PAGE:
as the son of Dasarathaof Ayodhya, in order to

accomplishthe destructionof the demon king of
Lanka, Ravana. Rama's three brotherswere
Lakshmana,Bharata,and Satrughna. He married
Sita, daughterof Janaka. By the intriguesof his
mother-in-lawhe was banishedfor fourteenyears,
his brotherBharatameanwhileacting as regent.
Sita and Lakshmanaaccompaniedhim in exile,
and these three led an idyllic life amongstthe
hermitagesof the Himalayanforests. Ravana,
however,carriedoff Sita while the brotherswere
pursuinga magic deer. The vultureJatayu lost
his life whileendeavoringto rescueSita as she was
bornethroughthe air. Rama formedan alliance
with Hanuman,a leader of the monkeys,and
received the aid of the hosts of the bears and
monkeys perhapsoriginallysignifyingthe aboriginaltribesof southernIndia. Hanumandiscovered
Sitain the Asoka groveof Ravana'spalacegardens.
A bridge was thrown acrossthe sea ("Rama's
bridge"acrossthe sea fromsouthernIndiato Ceylon, in fact,a seriesof coralreefs)and Rama and
brotherof Ravana,
and by all the bearsand monkeys,but especially
Hanuman,laid siege to Lanka,ultimatelydefeating
and slaying Ravana and rescuingSita, whose
puritywas attestedby an ordeal. All returnedto
Ayodhya, where the coronationof Rama took
place, and Rama establisheda kingdomof justice
and prospenrty.


In the picturereproduced(Fig. 12) we see the

armiesof Rama investingthe fortressof Lanka.
Rama is seated upon the ground,which is red.
Stormyclouds appearin the narrowstripof sky
whichis seenabovethe high horizon. The groves
are filledwith leapingmonkeysand blackbears
the subtlydifferentiated
velvetyblacksare particularlyattractive. On the left the golden walls of
the fortressrise up into the sky; below the wall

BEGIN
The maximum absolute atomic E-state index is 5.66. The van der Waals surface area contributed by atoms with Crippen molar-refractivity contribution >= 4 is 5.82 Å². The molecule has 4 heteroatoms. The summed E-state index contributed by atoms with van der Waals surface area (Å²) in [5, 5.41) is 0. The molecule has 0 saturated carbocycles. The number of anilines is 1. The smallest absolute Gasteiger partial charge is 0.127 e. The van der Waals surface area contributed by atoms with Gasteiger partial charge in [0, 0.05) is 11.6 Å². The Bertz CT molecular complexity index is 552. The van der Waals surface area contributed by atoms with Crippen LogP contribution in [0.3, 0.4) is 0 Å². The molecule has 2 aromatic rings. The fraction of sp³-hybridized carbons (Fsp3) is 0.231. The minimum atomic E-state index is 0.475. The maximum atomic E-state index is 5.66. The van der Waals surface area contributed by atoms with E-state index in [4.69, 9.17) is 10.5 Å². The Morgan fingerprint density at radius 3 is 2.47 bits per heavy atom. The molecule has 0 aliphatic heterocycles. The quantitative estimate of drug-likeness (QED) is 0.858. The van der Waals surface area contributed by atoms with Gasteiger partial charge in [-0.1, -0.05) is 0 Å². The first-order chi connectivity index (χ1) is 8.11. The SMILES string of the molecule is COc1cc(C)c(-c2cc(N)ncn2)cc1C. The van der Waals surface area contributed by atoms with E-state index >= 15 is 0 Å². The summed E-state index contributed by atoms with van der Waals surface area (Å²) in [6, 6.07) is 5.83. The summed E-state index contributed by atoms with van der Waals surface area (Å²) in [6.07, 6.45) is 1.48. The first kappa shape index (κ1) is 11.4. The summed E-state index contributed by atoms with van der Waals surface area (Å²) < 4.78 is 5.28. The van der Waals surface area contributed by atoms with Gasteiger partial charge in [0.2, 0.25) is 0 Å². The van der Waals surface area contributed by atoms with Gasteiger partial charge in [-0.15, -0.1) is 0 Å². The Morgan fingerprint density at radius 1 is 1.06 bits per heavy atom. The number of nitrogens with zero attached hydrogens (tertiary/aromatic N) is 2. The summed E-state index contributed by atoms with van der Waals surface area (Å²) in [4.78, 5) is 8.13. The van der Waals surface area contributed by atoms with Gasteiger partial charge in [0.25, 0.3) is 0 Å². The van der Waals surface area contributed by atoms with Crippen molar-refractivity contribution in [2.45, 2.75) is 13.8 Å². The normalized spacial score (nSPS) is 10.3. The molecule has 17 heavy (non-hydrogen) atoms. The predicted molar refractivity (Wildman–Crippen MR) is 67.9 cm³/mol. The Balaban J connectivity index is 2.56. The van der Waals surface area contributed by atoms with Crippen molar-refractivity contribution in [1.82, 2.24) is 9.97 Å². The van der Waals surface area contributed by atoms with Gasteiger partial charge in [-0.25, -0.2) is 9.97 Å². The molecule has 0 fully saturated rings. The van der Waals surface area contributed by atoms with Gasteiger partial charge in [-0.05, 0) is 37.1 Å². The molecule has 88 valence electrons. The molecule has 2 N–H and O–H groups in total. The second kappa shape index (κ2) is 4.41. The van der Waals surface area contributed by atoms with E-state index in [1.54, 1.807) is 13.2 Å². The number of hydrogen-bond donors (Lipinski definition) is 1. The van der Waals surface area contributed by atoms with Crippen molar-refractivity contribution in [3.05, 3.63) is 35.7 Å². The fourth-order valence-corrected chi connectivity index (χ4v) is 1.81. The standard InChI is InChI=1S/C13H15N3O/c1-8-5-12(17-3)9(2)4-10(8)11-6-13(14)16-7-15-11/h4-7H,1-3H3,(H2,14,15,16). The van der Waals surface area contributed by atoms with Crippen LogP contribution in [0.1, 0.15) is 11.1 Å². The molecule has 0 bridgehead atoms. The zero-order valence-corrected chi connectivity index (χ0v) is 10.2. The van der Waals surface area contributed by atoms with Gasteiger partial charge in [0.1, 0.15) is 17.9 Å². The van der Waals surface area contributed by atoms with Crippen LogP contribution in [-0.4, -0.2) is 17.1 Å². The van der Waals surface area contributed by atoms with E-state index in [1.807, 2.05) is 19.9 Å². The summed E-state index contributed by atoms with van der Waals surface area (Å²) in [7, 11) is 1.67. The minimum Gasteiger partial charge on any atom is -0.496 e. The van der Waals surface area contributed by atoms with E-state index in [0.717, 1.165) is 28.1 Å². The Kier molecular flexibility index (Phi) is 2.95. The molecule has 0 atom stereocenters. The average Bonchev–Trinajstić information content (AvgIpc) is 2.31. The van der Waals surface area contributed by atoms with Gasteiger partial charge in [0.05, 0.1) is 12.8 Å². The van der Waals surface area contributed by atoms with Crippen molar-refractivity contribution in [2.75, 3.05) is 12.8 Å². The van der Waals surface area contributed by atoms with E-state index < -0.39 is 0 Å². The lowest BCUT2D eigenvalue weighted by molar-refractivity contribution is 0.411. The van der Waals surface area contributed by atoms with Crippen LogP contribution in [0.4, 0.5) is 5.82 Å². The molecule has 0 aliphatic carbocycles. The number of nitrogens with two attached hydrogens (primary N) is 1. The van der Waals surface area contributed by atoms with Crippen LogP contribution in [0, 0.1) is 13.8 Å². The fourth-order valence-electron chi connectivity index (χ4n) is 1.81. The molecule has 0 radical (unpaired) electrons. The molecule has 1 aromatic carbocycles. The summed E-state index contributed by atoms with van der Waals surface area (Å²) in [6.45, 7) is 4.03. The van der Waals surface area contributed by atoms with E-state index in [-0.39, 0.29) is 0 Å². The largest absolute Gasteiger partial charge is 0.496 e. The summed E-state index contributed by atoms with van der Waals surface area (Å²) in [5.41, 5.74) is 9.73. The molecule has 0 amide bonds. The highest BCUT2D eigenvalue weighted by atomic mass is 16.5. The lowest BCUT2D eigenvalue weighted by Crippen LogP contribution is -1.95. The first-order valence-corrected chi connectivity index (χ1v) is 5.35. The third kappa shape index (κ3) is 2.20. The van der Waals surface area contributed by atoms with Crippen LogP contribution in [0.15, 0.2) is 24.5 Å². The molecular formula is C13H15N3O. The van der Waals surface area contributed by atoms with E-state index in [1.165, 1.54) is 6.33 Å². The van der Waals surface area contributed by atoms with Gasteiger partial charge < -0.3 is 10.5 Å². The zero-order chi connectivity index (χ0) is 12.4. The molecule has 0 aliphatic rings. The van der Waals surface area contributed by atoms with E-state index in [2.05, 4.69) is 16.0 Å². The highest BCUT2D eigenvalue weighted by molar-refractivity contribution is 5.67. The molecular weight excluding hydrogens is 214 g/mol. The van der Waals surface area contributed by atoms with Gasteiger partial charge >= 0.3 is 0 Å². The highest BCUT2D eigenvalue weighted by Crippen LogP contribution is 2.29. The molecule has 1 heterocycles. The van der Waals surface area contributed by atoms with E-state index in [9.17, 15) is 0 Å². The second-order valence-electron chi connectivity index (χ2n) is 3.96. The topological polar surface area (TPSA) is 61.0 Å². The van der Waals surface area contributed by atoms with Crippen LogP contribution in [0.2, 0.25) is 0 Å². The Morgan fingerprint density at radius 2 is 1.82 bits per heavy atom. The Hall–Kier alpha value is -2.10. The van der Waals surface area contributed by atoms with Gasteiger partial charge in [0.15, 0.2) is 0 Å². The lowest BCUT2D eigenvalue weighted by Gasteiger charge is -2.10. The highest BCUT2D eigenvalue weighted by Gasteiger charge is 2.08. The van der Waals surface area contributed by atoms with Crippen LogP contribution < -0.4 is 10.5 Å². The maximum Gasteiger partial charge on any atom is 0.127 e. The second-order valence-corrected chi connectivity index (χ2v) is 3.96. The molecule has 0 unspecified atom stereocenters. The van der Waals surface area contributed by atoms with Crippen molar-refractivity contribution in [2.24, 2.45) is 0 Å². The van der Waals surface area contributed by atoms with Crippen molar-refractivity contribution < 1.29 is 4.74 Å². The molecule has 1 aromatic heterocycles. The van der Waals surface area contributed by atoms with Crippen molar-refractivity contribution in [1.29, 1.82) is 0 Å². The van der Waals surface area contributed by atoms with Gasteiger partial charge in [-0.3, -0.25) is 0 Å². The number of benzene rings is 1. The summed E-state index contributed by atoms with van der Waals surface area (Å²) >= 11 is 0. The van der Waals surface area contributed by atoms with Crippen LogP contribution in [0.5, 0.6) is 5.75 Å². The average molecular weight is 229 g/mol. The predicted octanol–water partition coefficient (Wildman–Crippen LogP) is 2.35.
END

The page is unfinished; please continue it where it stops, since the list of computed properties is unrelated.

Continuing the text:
thereis a gardenof fruittrees,and in the foreground
the sea, full of strangemonsters. Vibhishanais
pointingto two capturedrakshasa(demon)spies.
As M. Blochet lately remarked,"Cette peinture
est evidemmentla reproduction
une ceuvre tres puissante,digne de cette Iliade
d'Extreme Orient, dont les episodes emouvants
illustrentles murs du temple d'Angkor,dans un
style tout different." We recognize truly the
aspect of a muraldecoration the
descendant surely of just such an art as is
spoken of in the Utlara Rama Charita Cf
Bhavabhuti,where a whole scene in the first
Act is occupiedwith a descriptionof a series of
Ramayana picturespainted on the walls of a
quadranglein the garden of Rama's palace at
Otherpicturesin the seriesshow the ten-headed
Ravana within his city taking council with his
followers;Sita in the Asoka garden,guardedby
rakshasis(female demons); and battle scenes,in

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XVI, 59







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' .


XVI, 60





z U

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Fig. 15.

XVI, 61


Radha and Krishna

Pahari, Jammu,
seventeenthor eighteenthcentury


severaluncoloreddrawings. Severalof the pictures trated (Fig. 14), deeply felt, shows the devotee
are inscribedat the back with extractsfrom the "1takingthe dustof thefeet" of Narayana(Vishnu).
ValmikiRamayana in Nagari characters,and in The latter,in accordancewith Vaishnavaconvenseveralcases the drawingsare annotatedwith brief tion, is of a dark blue color-the same will be
in Takricharacter,the vernacularscript noticed to be the case with the figuresof Rama in
of the Jammuhills. With the exceptionof certain the Ramayana picturesand of Krishnain other
Rajasthanicartoons,these are the largest Indian Rajputpaintings- and wearsa yellow dholi and
paintingson paper extant. The Ragas and a garlandof flowers: the fourarmscarrythe usual
Raginisof the Schoolof Jammuhave alreadybeen attributes,mace, discus, conch, and lotus. The
groundis a brilliantred, and only a very narrow
The collectionsfurtherinclude an incomplete stripof cloudysky appearsabove the high horizon.